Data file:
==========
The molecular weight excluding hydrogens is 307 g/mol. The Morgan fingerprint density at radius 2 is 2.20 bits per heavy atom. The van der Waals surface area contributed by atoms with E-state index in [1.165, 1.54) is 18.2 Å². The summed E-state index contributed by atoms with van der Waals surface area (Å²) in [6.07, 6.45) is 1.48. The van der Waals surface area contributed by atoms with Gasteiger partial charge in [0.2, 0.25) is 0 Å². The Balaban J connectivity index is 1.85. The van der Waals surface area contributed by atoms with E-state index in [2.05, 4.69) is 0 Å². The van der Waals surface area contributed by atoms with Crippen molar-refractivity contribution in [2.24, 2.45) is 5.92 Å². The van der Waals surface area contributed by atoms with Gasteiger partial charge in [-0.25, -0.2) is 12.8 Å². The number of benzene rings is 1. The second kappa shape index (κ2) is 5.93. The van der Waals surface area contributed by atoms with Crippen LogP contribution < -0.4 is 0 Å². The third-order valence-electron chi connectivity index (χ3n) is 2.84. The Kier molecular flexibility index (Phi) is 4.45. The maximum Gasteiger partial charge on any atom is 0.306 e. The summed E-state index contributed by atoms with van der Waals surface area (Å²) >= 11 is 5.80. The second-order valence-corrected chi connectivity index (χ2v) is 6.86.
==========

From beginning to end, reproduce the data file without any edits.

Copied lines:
The molecular weight excluding hydrogens is 307 g/mol. The Morgan fingerprint density at radius 2 is 2.20 bits per heavy atom. The van der Waals surface area contributed by atoms with E-state index in [1.165, 1.54) is 18.2 Å². The summed E-state index contributed by atoms with van der Waals surface area (Å²) in [6.07, 6.45) is 1.48. The van der Waals surface area contributed by atoms with Gasteiger partial charge in [0.2, 0.25) is 0 Å². The Balaban J connectivity index is 1.85. The van der Waals surface area contributed by atoms with E-state index in [2.05, 4.69) is 0 Å². The van der Waals surface area contributed by atoms with Crippen molar-refractivity contribution in [2.24, 2.45) is 5.92 Å². The van der Waals surface area contributed by atoms with Gasteiger partial charge in [-0.25, -0.2) is 12.8 Å². The number of benzene rings is 1. The second kappa shape index (κ2) is 5.93. The van der Waals surface area contributed by atoms with Crippen LogP contribution < -0.4 is 0 Å². The third-order valence-electron chi connectivity index (χ3n) is 2.84. The Kier molecular flexibility index (Phi) is 4.45. The maximum Gasteiger partial charge on any atom is 0.306 e. The summed E-state index contributed by atoms with van der Waals surface area (Å²) >= 11 is 5.80. The second-order valence-corrected chi connectivity index (χ2v) is 6.86.